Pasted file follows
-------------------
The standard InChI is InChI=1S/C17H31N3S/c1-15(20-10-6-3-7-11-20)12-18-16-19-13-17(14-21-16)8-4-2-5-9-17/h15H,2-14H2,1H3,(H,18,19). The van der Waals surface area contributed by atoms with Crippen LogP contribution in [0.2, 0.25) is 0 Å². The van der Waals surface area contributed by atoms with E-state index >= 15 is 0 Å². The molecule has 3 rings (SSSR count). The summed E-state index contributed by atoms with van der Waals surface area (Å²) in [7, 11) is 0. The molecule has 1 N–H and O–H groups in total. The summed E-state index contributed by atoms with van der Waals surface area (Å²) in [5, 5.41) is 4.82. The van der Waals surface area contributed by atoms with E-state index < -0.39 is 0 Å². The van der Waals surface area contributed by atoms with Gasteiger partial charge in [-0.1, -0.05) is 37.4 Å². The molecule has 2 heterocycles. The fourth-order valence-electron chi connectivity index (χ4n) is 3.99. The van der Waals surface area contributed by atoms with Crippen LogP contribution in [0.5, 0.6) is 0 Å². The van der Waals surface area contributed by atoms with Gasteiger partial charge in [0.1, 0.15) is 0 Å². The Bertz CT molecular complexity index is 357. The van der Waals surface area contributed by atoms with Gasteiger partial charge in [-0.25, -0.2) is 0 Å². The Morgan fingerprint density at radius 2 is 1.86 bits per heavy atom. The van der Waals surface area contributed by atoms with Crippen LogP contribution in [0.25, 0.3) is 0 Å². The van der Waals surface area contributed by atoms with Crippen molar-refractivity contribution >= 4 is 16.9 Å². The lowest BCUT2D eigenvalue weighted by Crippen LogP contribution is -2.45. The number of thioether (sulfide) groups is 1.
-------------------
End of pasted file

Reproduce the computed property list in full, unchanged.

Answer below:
The standard InChI is InChI=1S/C17H31N3S/c1-15(20-10-6-3-7-11-20)12-18-16-19-13-17(14-21-16)8-4-2-5-9-17/h15H,2-14H2,1H3,(H,18,19). The van der Waals surface area contributed by atoms with Crippen LogP contribution in [0.2, 0.25) is 0 Å². The van der Waals surface area contributed by atoms with E-state index >= 15 is 0 Å². The molecule has 3 rings (SSSR count). The summed E-state index contributed by atoms with van der Waals surface area (Å²) in [7, 11) is 0. The molecule has 1 N–H and O–H groups in total. The summed E-state index contributed by atoms with van der Waals surface area (Å²) in [5, 5.41) is 4.82. The van der Waals surface area contributed by atoms with E-state index < -0.39 is 0 Å². The van der Waals surface area contributed by atoms with Gasteiger partial charge in [-0.1, -0.05) is 37.4 Å². The molecule has 2 heterocycles. The fourth-order valence-electron chi connectivity index (χ4n) is 3.99. The van der Waals surface area contributed by atoms with Crippen LogP contribution in [0.5, 0.6) is 0 Å². The van der Waals surface area contributed by atoms with Gasteiger partial charge in [0.1, 0.15) is 0 Å². The Bertz CT molecular complexity index is 357. The van der Waals surface area contributed by atoms with Gasteiger partial charge in [-0.25, -0.2) is 0 Å². The Morgan fingerprint density at radius 2 is 1.86 bits per heavy atom. The van der Waals surface area contributed by atoms with Crippen LogP contribution in [0.25, 0.3) is 0 Å². The van der Waals surface area contributed by atoms with Crippen molar-refractivity contribution >= 4 is 16.9 Å². The lowest BCUT2D eigenvalue weighted by Crippen LogP contribution is -2.45. The number of thioether (sulfide) groups is 1.